Until then, best wishes to everyone for long, happy summer days with family and enough time for your sewing! :)
Friday, July 23, 2010
Until then, best wishes to everyone for long, happy summer days with family and enough time for your sewing! :)
Thursday, July 22, 2010
The answer was a resounding, unanimous, YES! Everyone who responded has done at least some sewing for, or of, toys. I thought it was particularly cool to learn that several folks actually got their sewing start making dresses for their Barbie dolls and stuffed animals when they were young.
Clothing projects mentioned included clothes for stuffed animals, Barbie dolls, 18-inch plastic dolls and a goose. Summerset actually made matching SWAPs for her daughter and her daughter's American Girl dolls - check it out here. How cool is that?!?!
Other projects included actually making the stuffed animals. Amy made the beautiful doll, Bianca, pictured above, and she gave links to pictures of an adorable hedgehog and robot that she has also made - warning: if you look at these you may wish that you were a kid again and she would adopt you! ;)
Elaina, whose son (obviously) doesn't play much with dolls, has had the honor and privilege of sewing sleeping bags for Transformers!
Lois pointed out some of the great advantages to sewing clothes for dolls - they stand perfectly still for the fittings, never outgrow your clothes and don't complain about the fit, style or color! ;) Shannon said that sewing Barbie doll clothes made sewing real baby clothes a breeze! And Sarah likes sewing doll clothes because it's a fast and fun way to try out a new technique.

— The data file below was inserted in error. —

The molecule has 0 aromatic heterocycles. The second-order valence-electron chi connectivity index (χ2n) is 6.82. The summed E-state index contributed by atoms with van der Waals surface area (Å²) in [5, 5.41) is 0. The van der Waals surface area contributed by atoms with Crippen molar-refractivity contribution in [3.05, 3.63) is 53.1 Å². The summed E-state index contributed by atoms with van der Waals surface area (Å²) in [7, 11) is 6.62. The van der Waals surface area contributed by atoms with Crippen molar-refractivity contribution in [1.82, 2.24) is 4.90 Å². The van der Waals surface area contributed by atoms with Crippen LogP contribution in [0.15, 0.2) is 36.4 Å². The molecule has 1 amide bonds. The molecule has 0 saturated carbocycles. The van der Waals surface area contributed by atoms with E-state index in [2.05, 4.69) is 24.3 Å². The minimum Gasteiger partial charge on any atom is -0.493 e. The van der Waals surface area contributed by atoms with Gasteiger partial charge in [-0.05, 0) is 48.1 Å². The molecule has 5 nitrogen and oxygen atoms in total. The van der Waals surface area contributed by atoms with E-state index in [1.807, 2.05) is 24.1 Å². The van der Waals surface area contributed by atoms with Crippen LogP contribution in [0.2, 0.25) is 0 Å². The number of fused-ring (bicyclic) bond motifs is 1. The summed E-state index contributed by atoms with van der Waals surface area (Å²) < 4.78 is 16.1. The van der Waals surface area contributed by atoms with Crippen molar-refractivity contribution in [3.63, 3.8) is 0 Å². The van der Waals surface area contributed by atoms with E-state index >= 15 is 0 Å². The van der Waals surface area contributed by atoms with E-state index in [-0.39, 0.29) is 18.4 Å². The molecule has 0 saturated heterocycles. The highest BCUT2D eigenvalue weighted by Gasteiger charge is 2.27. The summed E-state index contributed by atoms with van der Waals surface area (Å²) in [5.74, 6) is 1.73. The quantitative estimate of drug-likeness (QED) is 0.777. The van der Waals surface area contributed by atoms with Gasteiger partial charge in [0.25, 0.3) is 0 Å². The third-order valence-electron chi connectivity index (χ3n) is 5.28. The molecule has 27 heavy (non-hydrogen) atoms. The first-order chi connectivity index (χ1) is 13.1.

My nieces are growing up, so my doll-clothes-sewing days may be mostly behind me - too bad, because I just found the coolest website - a size chart for dolls! It even includes armscye measurements! I don't even know MY armscye measurement! ;)
Thanks again to everyone who commented - I loved reading about your miniature projects and seeing your pictures!
Wednesday, July 21, 2010
And, yes, that IS glitter you see sparkling merrily in the jungle cat fur. That's how you know it's REAL! ;)
We actually drafted the pattern for an elastic waisted skirt using the directions in this book.
We made a practice version while she was here and it came out pretty short. (Think French maid - but without the frilly underwear.) I think I'll add an inch or two to the length of this one.
It's one of the quickest patterns in the world to sew up - a single pattern piece, cut 2 (front and back), stitch side seams, stitch casing, insert elastic and hem it.
So, I should be able to get it done pretty quickly - I'm just not sure when exactly... But don't worry, it's in the queue! :)
Tuesday, July 20, 2010
Sunday, July 18, 2010
I've been sneaking into my sewing room recently, and managed to finish a blouse from my queue! The end result reminds me of my first foray into interior design. I picked out a teeny-tiny little paint chip of the most beautiful pink and determined that this was the perfect color for the room.